14 February 2002: Flood taxes pay for storm defences?: The government is looking at new taxes to pay for flood defence work. How about a carbon tax for starters?

13 February 2001: Fisheries board opposes hydroelectric scheme: A plan by Hal Hydro Ltd to generate hydroelectric power from the Roughty River in south Kerry is being vigorously opposed by Ireland's South Western Regional Fisheries Board (SWRFB).

13 February 2001: Hazardous waste dumped in Suir: Thousands of tonnes of sludge, including hazardous chemicals, have been dumped into the River Suir in Waterford without a discharge licence, The Irish Times has confirmed.

11 February 2002: Watercress farm threatens river Bourne (again): The Independent reports: "Europe's biggest watercress farm is seeking to expand along one of England's most beloved small rivers, whose waters it has already badly polluted."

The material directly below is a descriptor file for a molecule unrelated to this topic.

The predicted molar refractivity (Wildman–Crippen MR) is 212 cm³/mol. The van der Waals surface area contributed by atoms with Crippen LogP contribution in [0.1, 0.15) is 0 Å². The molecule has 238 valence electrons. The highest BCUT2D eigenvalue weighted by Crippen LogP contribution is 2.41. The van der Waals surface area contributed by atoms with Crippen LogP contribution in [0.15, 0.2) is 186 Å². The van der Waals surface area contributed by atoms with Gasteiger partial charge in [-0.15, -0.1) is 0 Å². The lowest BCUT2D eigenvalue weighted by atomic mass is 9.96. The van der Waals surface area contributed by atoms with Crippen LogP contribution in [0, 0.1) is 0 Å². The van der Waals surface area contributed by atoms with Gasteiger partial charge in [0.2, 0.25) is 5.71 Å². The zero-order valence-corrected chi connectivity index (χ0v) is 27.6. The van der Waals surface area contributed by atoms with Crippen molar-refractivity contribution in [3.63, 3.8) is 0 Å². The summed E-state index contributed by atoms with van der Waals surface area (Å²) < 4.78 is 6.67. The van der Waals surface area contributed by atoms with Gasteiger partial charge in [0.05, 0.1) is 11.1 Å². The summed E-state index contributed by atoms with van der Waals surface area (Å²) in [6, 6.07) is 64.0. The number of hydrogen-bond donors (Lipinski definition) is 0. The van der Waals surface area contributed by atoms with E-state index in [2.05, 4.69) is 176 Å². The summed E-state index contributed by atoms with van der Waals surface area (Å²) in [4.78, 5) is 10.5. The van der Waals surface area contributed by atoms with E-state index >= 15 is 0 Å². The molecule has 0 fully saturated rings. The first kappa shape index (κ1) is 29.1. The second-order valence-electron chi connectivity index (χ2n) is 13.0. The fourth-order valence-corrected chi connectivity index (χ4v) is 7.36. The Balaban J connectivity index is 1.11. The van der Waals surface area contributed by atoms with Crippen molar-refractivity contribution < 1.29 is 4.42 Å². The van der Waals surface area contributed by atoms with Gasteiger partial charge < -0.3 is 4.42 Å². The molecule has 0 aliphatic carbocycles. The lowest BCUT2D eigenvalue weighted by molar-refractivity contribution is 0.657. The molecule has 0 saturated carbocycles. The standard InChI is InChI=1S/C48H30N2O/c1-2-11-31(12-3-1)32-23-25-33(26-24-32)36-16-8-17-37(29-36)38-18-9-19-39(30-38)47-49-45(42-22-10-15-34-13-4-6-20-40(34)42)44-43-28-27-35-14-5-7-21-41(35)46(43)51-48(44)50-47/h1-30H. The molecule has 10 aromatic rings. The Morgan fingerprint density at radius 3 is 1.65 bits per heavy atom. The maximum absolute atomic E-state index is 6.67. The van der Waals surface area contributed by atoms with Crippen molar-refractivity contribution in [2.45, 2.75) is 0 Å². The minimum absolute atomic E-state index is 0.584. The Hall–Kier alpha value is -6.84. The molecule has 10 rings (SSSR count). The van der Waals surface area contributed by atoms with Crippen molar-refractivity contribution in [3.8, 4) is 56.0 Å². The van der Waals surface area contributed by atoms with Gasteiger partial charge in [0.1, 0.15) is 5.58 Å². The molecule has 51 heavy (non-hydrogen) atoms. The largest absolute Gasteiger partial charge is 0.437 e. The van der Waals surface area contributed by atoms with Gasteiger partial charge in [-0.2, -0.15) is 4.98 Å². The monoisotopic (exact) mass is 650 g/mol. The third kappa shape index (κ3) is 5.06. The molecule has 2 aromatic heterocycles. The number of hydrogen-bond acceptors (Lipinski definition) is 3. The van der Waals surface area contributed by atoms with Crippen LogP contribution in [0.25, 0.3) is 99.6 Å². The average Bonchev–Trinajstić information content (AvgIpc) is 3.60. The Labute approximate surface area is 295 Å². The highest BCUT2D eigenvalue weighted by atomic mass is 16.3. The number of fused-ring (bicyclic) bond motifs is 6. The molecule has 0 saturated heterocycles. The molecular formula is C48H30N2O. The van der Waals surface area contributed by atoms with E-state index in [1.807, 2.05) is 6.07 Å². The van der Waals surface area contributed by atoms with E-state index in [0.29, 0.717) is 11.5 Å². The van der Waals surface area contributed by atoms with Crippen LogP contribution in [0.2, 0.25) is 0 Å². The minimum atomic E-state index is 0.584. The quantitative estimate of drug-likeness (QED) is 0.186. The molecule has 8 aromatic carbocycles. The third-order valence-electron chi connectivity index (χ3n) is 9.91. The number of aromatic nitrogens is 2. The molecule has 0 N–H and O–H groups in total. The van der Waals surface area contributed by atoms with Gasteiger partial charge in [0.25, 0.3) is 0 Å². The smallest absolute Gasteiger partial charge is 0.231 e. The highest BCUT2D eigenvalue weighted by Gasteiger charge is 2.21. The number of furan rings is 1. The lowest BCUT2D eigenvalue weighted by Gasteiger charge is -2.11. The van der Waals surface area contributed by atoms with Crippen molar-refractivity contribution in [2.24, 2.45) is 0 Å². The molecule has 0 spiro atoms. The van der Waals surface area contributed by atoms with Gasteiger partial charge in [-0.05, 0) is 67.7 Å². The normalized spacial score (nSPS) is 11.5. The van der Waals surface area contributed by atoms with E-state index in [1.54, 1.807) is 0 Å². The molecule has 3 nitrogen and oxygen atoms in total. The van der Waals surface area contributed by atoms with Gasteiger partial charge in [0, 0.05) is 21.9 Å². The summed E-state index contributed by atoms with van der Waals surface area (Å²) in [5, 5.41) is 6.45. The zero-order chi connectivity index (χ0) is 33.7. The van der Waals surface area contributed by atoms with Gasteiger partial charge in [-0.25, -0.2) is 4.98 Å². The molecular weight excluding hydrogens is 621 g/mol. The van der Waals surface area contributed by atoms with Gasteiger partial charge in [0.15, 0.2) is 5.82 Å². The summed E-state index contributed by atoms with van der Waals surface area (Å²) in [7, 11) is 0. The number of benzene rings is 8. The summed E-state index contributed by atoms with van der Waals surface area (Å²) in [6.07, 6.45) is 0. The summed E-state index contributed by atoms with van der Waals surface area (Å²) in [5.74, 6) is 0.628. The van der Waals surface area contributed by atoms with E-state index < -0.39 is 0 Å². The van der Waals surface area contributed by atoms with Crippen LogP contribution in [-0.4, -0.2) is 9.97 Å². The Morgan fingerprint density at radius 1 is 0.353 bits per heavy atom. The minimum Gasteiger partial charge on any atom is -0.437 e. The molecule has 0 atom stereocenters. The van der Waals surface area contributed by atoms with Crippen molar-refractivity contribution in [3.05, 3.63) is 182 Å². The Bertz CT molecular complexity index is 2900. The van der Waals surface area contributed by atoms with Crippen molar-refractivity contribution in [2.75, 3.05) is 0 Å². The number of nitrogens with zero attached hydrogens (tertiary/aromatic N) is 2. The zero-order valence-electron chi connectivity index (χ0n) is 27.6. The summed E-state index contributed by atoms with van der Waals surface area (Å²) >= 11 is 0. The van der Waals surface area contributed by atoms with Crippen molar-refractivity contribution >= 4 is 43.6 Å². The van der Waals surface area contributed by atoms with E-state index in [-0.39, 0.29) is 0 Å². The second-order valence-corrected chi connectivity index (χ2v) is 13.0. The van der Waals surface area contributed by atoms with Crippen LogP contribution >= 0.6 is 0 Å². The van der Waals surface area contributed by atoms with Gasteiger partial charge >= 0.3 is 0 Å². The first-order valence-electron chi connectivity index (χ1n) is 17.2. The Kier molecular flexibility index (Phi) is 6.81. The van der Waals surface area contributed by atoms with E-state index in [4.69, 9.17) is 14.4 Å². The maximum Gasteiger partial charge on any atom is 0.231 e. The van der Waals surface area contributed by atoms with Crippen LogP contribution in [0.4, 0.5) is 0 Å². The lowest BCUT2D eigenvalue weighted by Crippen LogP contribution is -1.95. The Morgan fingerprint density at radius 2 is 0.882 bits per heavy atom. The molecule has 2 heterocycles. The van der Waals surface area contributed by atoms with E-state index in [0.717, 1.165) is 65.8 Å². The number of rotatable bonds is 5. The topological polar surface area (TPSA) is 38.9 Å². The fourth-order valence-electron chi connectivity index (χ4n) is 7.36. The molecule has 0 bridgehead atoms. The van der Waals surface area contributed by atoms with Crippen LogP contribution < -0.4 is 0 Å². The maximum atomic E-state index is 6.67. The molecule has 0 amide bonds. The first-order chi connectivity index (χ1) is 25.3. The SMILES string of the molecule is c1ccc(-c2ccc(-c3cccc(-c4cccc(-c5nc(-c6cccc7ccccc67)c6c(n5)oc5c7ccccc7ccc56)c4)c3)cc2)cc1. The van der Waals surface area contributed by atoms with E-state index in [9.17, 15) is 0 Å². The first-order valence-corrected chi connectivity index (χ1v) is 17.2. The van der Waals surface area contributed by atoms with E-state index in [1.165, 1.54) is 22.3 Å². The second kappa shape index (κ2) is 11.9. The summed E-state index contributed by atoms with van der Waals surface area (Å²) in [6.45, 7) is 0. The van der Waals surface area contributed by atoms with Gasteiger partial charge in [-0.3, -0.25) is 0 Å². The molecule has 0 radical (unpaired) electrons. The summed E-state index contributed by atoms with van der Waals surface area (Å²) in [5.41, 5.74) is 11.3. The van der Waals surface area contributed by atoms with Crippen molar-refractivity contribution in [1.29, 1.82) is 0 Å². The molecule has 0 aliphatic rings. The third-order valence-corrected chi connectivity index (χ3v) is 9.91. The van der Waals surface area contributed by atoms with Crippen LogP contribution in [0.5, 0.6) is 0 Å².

03 February 2002: Wet winters are here to stay... thanks to climate change, according to the Met Office.

31 January 2002: Wendy Turner in fish farm protest: TV's Wendy Turner has been sitting in a bath of cold water outside the Scottish Parliament to draw attention to the problems of fish farming.

29 January 2002: Goldfish may be source of frog virus: A virus that is killing Britain's frogs by the thousand may have entered the country through imported goldfish.

27 January 2002: Environment Agency cuts back on pollution checks: In a disturbing sign of things to come, Britain's pollution watchdog is cutting back through lack of funds. As pressure mounts for the Agency to tackle the effects of climate change, just how much interest can (and will) it take in the quality of our inland waters in future?